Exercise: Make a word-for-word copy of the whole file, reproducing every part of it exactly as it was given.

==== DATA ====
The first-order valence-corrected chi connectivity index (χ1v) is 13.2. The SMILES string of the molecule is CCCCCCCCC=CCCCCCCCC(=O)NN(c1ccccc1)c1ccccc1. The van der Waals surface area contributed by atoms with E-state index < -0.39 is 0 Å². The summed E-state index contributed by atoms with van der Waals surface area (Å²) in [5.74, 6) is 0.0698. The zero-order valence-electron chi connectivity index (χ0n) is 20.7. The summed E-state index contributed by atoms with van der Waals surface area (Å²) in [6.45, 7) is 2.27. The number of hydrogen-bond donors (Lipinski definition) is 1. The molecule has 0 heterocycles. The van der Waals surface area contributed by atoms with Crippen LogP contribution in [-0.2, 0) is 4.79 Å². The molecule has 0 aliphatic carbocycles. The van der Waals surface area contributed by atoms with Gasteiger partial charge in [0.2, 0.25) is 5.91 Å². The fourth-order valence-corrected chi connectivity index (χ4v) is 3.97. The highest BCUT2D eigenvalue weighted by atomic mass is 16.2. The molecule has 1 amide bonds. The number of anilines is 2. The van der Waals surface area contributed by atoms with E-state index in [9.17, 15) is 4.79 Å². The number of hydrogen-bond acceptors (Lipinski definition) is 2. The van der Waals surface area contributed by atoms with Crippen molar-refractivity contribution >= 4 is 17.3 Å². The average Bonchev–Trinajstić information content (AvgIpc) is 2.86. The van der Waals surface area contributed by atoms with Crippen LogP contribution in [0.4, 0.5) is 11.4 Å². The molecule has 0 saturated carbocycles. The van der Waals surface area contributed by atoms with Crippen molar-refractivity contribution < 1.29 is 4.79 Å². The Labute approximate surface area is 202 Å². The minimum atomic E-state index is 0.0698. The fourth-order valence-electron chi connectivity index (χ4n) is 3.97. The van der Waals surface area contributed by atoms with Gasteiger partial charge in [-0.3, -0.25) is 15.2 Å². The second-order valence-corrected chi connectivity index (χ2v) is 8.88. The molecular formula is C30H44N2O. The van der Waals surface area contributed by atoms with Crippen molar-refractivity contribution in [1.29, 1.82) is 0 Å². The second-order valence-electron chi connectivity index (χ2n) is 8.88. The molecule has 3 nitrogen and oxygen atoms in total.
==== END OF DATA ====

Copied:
The first-order valence-corrected chi connectivity index (χ1v) is 13.2. The SMILES string of the molecule is CCCCCCCCC=CCCCCCCCC(=O)NN(c1ccccc1)c1ccccc1. The van der Waals surface area contributed by atoms with E-state index < -0.39 is 0 Å². The summed E-state index contributed by atoms with van der Waals surface area (Å²) in [5.74, 6) is 0.0698. The zero-order valence-electron chi connectivity index (χ0n) is 20.7. The summed E-state index contributed by atoms with van der Waals surface area (Å²) in [6.45, 7) is 2.27. The number of hydrogen-bond donors (Lipinski definition) is 1. The molecule has 0 heterocycles. The van der Waals surface area contributed by atoms with Crippen LogP contribution in [-0.2, 0) is 4.79 Å². The molecule has 0 aliphatic carbocycles. The van der Waals surface area contributed by atoms with Gasteiger partial charge in [0.2, 0.25) is 5.91 Å². The fourth-order valence-corrected chi connectivity index (χ4v) is 3.97. The highest BCUT2D eigenvalue weighted by atomic mass is 16.2. The molecule has 1 amide bonds. The number of anilines is 2. The van der Waals surface area contributed by atoms with E-state index in [9.17, 15) is 4.79 Å². The number of hydrogen-bond acceptors (Lipinski definition) is 2. The van der Waals surface area contributed by atoms with Crippen molar-refractivity contribution >= 4 is 17.3 Å². The average Bonchev–Trinajstić information content (AvgIpc) is 2.86. The van der Waals surface area contributed by atoms with Crippen LogP contribution in [0.4, 0.5) is 11.4 Å². The molecule has 0 saturated carbocycles. The van der Waals surface area contributed by atoms with Crippen molar-refractivity contribution < 1.29 is 4.79 Å². The Labute approximate surface area is 202 Å². The minimum atomic E-state index is 0.0698. The fourth-order valence-electron chi connectivity index (χ4n) is 3.97. The van der Waals surface area contributed by atoms with Gasteiger partial charge in [-0.3, -0.25) is 15.2 Å². The second-order valence-corrected chi connectivity index (χ2v) is 8.88. The molecular formula is C30H44N2O. The van der Waals surface area contributed by atoms with Crippen molar-refractivity contribution in [1.29, 1.82) is 0 Å². The second-order valence-electron chi connectivity index (χ2n) is 8.88. The molecule has 3 nitrogen and oxygen atoms in total.